Brian Funk releases Halloween Theremin a free Halloween-themed Ableton Live pack.

It’s that time of the year again when even adults are allowed to play makebelieve and go a little crazy; the scarier, the better. I mean, don’t go full Michael Myers, but scare some folk, by all means.

Brian Funk is a musician, producer, and educator with an online Music Production Club (first month free). He’s also an Ableton Certified Trainer, and prolific creator of very cool free stuff, like this Halloween Theremin Pack.

You can download the pack for free from Brian’s website and check out some of his work while you’re at it.

The Theremin sound was created using Ableton Live’s Wavetable and built-in effects. Brian has a video that details how he made the Theremin and added expressive controls better than I could, so check that out, too.

When we think of the Theremin, most of us probably picture a 1950s Sci-Fi movie or think of early horror films and Halloween. A good example is “The Day The Earth Stood Still” (1951); Bernard Herrmann’s use of the Theremin on that score helped define how we feel when we hear the instrument.

While the creepy, other-worldly vibe is a pretty fair stereotype, it doesn’t mean the Theremin needs to be packed away after Halloween.

Brian picked out a great example of Good Vibrations (The Beach Boys) to show a completely different side to the Theremin. Erykah Badu’s Incense is another example of the Theremin stepping out of its stereotype.

There are plenty of creative ways to use the Theremin, but right now, it’s a good excuse to geek out on old soundtracks and compose something of your own.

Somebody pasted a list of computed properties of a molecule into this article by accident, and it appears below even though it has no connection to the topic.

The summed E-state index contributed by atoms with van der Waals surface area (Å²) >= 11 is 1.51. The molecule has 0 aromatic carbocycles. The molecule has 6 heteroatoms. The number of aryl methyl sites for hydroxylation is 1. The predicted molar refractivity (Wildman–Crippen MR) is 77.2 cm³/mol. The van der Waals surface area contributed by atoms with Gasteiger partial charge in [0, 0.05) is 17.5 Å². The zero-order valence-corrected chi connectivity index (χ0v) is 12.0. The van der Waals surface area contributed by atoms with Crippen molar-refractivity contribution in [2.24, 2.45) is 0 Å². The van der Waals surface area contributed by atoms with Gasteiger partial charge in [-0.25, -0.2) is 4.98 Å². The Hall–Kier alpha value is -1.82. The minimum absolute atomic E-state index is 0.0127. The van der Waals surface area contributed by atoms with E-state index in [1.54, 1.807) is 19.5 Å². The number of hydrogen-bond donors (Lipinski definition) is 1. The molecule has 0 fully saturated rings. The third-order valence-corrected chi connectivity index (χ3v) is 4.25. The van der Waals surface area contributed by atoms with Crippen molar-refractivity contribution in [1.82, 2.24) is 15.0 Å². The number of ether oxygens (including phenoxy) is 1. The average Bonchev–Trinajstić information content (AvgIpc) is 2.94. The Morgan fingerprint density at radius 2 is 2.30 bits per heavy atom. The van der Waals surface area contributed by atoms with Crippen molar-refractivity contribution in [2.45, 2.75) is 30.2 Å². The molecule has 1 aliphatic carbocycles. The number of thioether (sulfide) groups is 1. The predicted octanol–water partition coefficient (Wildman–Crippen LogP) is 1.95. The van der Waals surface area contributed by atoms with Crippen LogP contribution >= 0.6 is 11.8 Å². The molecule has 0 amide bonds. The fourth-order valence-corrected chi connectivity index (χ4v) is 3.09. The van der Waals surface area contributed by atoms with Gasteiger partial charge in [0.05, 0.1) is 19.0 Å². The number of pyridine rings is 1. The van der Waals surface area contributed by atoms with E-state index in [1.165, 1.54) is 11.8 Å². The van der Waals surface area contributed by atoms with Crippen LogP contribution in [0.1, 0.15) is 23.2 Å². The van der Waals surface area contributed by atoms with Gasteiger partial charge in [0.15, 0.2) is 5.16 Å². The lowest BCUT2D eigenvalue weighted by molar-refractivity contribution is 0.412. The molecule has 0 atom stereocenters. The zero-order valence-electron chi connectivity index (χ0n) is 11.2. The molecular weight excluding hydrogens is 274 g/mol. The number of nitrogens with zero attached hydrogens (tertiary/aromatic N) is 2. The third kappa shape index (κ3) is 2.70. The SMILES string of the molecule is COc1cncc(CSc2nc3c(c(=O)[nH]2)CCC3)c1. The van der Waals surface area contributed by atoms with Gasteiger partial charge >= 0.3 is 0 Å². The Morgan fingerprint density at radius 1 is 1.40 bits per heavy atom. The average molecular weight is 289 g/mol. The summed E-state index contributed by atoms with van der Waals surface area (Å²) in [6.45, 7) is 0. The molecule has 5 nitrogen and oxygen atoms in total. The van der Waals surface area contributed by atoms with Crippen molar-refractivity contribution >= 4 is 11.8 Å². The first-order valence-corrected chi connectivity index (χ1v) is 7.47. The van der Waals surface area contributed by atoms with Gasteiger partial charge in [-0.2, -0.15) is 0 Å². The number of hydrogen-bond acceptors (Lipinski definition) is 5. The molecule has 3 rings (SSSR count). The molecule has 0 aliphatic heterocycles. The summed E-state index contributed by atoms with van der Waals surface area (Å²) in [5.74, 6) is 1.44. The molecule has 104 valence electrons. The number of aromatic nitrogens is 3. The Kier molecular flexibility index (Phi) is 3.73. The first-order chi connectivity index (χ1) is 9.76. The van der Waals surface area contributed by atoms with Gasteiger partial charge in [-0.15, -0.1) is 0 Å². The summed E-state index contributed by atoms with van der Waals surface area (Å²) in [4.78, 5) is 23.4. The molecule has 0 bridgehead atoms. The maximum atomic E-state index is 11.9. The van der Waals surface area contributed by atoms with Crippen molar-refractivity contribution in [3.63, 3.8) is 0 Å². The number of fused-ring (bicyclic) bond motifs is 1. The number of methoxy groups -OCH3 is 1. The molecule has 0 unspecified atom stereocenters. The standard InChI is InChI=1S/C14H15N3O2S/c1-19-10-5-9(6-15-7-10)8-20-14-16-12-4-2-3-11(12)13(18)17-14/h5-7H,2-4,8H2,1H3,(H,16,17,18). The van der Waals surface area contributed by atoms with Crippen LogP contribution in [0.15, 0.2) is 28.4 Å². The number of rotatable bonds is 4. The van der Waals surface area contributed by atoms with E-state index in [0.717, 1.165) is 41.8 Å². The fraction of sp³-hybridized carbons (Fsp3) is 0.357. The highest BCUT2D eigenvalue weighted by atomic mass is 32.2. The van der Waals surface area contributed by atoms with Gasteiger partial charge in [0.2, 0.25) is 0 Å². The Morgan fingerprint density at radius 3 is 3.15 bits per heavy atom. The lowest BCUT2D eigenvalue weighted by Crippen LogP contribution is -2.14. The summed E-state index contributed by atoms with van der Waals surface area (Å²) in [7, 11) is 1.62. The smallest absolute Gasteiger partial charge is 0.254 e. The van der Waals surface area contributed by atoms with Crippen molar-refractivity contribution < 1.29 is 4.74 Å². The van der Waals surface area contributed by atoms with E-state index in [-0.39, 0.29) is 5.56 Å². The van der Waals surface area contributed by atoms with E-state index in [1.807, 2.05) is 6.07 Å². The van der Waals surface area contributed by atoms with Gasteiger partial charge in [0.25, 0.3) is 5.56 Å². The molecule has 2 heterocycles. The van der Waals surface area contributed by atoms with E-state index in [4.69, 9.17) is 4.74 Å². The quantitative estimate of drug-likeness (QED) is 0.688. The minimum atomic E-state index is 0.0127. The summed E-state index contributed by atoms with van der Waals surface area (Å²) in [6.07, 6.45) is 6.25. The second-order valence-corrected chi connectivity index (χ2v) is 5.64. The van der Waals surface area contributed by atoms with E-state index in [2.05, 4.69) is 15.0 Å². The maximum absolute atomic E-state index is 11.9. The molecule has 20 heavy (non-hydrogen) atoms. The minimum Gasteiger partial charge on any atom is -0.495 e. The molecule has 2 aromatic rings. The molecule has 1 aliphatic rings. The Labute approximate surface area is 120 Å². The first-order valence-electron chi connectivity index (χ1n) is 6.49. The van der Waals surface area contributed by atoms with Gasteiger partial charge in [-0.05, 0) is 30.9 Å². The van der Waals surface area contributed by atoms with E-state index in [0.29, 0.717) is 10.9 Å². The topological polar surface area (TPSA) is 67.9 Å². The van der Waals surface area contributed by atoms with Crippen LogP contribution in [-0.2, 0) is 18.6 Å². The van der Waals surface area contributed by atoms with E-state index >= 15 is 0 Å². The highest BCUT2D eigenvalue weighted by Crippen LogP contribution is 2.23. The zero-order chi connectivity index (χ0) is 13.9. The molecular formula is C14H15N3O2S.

The thing I love about spooky soundtracks is the clever use of tension.

There are simple tricks like not resolving a dissonant chord as expected, letting it linger to create a feeling of unease. Or using irregular time signatures to enhance a sense of breathlessness or desperation.

However, it’s about doing it in a way that isn’t immediately overwhelming, as the protagonist feels hope start to slip away. Slightly dramatic, I know, but I love a good score.

Another thing I love is the atonal approach that composers often take with the use of random clusters, Polychords, or chromatic Tetrachords/X-Cell’s (famously used by Bernard Herrmann in the movie Psycho).

Chromatic clusters like X-Cell’s can be spread out over multiple octaves, creating a more immersive quality without losing any tension.

Around this time last year, Brian Funk (AfroDJMac) released Birds of Prey, his 200th Ableton Live freebie. So, check him out, check out his work, and please make some Theremin-driven Halloween soundtracks!

Download: Halloween Theremin (free Ableton Live pack)

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